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Un-publish Completed EPM Project Tasks
Automatically set completed Project Tasks to not publish to Project Web App (PWA). Removes clutter of completed tasks from Team Member views (My Tasks & My Timesheets)
Get your FREE Download from; www.EPMAPPStore.com
Friday, 18 November 2011
Thursday, 17 November 2011
Over 2100 people participated in their survey: how are Businesses Using SharePoint?
Some of the more interesting results include:
- #1 Challenge is End User Adoption
- 44% of companies lack a training program
- 35% considering or using SharePoint in the Cloud
These results aren’t unexpected! I will share my take and field experience of this in a following post.
Intended Audience/Role: PMs, PMO and EPM/SharePoint 2010 Administrators
Eager to upgrade to Microsoft EPM/SharePoint 2010 Service Pack 1, but afraid of breaking something in the process?
Join veteran Microsoft EPM consultant, PJ Mistry, for this FREE 1.5 hour webinar discussing the ins and outs of Service Pack1. PJ will discuss how this will impact you if you are an existing user and thinking about upgrading and also the mystery behind the patching process. In this webinar, you will learn;
1. The key fixes and enhancements include in SP1.
2. Practical things you should consider and have in place before taking the leap towards patching.
3. Approach and best practices for patching your EPM/SharePoint environment. Applies to Service Packs and Cumulative Updates.
There are many myths and some uncertainty about how best to implement software updates for EPM/SharePoint. Attending this webinar will bring you a step closer to the light at the end of the tunnel.
Register for Webinars
- Date: Tue, November 29, 2011 @ 17:00 (BST)
- Register: http://www.mpug.com/Lists/Event%20Calendar/DispForm.aspx?ID=543&Source=http://www.mpug.com/Lists/Event%2520Calendar/Calendar.aspx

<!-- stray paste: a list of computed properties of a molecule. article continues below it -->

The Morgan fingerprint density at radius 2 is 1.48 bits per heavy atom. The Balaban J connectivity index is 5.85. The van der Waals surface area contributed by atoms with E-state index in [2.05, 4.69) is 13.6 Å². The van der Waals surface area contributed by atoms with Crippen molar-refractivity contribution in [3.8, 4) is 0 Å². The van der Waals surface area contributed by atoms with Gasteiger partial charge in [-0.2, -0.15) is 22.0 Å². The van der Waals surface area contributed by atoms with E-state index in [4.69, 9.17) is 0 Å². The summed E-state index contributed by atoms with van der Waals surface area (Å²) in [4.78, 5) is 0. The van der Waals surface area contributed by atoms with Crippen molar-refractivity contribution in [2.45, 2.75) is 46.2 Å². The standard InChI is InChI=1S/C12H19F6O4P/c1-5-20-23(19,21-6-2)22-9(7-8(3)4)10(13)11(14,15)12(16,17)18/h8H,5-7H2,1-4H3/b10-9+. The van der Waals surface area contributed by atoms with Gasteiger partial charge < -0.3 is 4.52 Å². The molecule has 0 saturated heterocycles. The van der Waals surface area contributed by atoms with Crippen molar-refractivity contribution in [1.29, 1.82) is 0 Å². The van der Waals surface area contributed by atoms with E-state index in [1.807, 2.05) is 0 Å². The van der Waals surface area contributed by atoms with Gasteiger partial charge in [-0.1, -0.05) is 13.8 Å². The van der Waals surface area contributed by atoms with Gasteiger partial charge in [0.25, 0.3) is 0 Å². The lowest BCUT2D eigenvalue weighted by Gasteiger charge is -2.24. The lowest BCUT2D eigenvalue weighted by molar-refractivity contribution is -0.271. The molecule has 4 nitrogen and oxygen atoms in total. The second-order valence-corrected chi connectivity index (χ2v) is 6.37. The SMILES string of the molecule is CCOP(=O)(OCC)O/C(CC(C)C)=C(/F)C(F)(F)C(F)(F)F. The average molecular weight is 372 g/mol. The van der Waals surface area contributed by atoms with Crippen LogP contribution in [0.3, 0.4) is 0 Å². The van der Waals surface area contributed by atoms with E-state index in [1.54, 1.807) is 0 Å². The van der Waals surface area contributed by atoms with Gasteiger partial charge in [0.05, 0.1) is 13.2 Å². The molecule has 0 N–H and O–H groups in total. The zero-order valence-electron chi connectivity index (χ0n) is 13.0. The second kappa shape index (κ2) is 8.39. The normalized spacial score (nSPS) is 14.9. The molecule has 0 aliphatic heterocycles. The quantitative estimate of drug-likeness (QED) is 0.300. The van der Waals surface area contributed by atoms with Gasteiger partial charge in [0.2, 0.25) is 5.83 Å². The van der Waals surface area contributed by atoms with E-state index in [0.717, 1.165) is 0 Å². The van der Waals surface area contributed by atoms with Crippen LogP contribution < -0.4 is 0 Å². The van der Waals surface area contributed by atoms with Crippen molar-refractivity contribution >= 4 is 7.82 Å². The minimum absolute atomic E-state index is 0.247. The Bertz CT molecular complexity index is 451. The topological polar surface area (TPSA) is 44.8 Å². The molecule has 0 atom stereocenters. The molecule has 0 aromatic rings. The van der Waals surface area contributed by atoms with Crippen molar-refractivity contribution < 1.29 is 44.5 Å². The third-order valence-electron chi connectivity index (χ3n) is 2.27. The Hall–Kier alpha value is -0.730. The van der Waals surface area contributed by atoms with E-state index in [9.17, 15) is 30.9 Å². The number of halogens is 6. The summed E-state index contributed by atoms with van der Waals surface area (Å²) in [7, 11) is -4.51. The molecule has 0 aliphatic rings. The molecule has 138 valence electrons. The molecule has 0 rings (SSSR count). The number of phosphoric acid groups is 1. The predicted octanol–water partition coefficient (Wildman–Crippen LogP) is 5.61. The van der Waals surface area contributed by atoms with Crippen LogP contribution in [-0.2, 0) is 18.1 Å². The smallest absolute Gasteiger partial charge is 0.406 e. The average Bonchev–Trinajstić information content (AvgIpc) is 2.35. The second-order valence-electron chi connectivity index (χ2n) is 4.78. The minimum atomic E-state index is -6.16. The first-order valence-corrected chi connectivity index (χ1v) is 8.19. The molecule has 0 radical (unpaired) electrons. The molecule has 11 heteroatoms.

About the Presenter
PJ Mistry is the Director of Projects at Project Solution Ltd, based in Cambridge, United Kingdom. He is an avid evangelist of Microsoft SharePoint and Enterprise Project Management (EPM) with over 12 years hands-on field experience. His achievements include 10,000 user rollout of EPM and integration with SAP. His technical expertise has been a key ingredient in the development of some of the add-ons that fill the key gaps in the out-of-box offering/ capability of Microsoft SharePoint & EPM. To learn more visit: www.EPMAPPStore.com. Contact him at: PJ@ProjectSolution.com. Follow him on Twitter @EPMSolution or blog www.EPMGuy.com.
Wednesday, 16 November 2011
Microsoft SharePoint is a widely used collaborative platform that is commonly deployed for content management and general collaboration. EPM Live’s WorkEngine adds additional value to your existing investment in SharePoint by providing enterprise resource management tools and capabilities right in a SharePoint environment (Foundation or Server).
The ability to effectively plan and allocate limited resources against all of your project and work demands requires tools for visibility, analysis and execution. Today, you can have such tools without implementing yet another expensive, standalone solution. WorkEngine provides capabilities that enable your SharePoint users to perform:
- Resource capacity planning
- Resource scheduling
- Analysis of resource capacity vs. demand
- Resource scenario modelling
- Online time reporting and progress updates
- Comprehensive resource reporting and dashboards
Join us to learn how resource management can be successfully performed by leveraging and extending existing Microsoft SharePoint technology. These capabilities are offered to be deployed in your own Microsoft SharePoint environment, or as an online/SaaS service.Register for Webinars
- Date: Thursday, November 17, 2011
- Time: 4:00 PM - 5:00 PM GMT (11:00a – 12:00p EST)
- Register: https://www3.gotomeeting.com/register/980681222
If you are unable to attend the webcast this Thursday we invite you to register for the encore presentation of this webinar on November 30, 2011.
- Title: Resource Management In SharePoint Using EPM Live’s WorkEngine
- Date: Wednesday, November 30, 2011
- Time: 4:00 PM - 5:00 PM GMT (11:00a – 12:00p EST)
- Register: https://www3.gotomeeting.com/register/276430014
Siloed information and processes can limit business performance and consume IT resources. This white paper discusses how SharePoint 2010 can connect users to business data that currently resides in disparate systems, allowing solutions that streamline processes and result in better, faster decisions by your organization.
Interesting Article by Ron Ashkenas in HBR;
Over the past few decades I've worked with hundreds of managers, and many complain that they work for micromanagers. But strangely I don't recall anyone who ever admitted to being one.